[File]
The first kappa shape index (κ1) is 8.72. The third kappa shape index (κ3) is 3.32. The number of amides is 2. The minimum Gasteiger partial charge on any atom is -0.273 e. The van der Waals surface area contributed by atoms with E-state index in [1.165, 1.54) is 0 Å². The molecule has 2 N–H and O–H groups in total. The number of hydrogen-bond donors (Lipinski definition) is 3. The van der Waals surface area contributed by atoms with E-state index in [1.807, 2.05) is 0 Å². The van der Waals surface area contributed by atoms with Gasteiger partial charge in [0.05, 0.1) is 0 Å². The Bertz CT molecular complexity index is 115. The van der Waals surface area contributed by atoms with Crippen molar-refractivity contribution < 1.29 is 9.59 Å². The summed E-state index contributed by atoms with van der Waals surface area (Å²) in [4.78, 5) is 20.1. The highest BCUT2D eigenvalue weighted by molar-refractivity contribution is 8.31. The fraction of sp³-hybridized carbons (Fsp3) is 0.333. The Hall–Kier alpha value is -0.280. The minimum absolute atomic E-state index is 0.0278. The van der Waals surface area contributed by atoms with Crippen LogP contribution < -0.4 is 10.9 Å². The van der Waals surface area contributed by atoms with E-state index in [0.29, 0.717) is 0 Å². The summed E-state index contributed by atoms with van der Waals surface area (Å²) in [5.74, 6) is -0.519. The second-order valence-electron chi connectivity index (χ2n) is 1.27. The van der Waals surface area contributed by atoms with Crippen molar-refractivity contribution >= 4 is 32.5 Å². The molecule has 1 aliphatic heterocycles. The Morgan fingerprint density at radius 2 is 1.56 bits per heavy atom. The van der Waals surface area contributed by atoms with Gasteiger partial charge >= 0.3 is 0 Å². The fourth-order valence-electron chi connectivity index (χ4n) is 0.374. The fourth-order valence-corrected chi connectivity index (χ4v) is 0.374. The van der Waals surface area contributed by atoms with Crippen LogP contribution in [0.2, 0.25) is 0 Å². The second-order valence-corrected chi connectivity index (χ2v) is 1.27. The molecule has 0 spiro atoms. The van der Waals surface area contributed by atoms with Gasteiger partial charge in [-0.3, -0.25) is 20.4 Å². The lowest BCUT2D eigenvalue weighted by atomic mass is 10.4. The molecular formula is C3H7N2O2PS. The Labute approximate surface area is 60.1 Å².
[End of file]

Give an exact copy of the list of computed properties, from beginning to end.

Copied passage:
The first kappa shape index (κ1) is 8.72. The third kappa shape index (κ3) is 3.32. The number of amides is 2. The minimum Gasteiger partial charge on any atom is -0.273 e. The van der Waals surface area contributed by atoms with E-state index in [1.165, 1.54) is 0 Å². The molecule has 2 N–H and O–H groups in total. The number of hydrogen-bond donors (Lipinski definition) is 3. The van der Waals surface area contributed by atoms with E-state index in [1.807, 2.05) is 0 Å². The van der Waals surface area contributed by atoms with Gasteiger partial charge in [0.05, 0.1) is 0 Å². The Bertz CT molecular complexity index is 115. The van der Waals surface area contributed by atoms with Crippen molar-refractivity contribution < 1.29 is 9.59 Å². The summed E-state index contributed by atoms with van der Waals surface area (Å²) in [4.78, 5) is 20.1. The highest BCUT2D eigenvalue weighted by molar-refractivity contribution is 8.31. The fraction of sp³-hybridized carbons (Fsp3) is 0.333. The Hall–Kier alpha value is -0.280. The minimum absolute atomic E-state index is 0.0278. The van der Waals surface area contributed by atoms with Crippen LogP contribution < -0.4 is 10.9 Å². The van der Waals surface area contributed by atoms with E-state index in [0.29, 0.717) is 0 Å². The summed E-state index contributed by atoms with van der Waals surface area (Å²) in [5.74, 6) is -0.519. The second-order valence-electron chi connectivity index (χ2n) is 1.27. The van der Waals surface area contributed by atoms with Crippen molar-refractivity contribution >= 4 is 32.5 Å². The molecule has 1 aliphatic heterocycles. The Morgan fingerprint density at radius 2 is 1.56 bits per heavy atom. The van der Waals surface area contributed by atoms with Gasteiger partial charge >= 0.3 is 0 Å². The fourth-order valence-electron chi connectivity index (χ4n) is 0.374. The fourth-order valence-corrected chi connectivity index (χ4v) is 0.374. The van der Waals surface area contributed by atoms with Crippen LogP contribution in [0.2, 0.25) is 0 Å². The second-order valence-corrected chi connectivity index (χ2v) is 1.27. The molecule has 0 spiro atoms. The van der Waals surface area contributed by atoms with Gasteiger partial charge in [-0.3, -0.25) is 20.4 Å². The lowest BCUT2D eigenvalue weighted by atomic mass is 10.4. The molecular formula is C3H7N2O2PS. The Labute approximate surface area is 60.1 Å².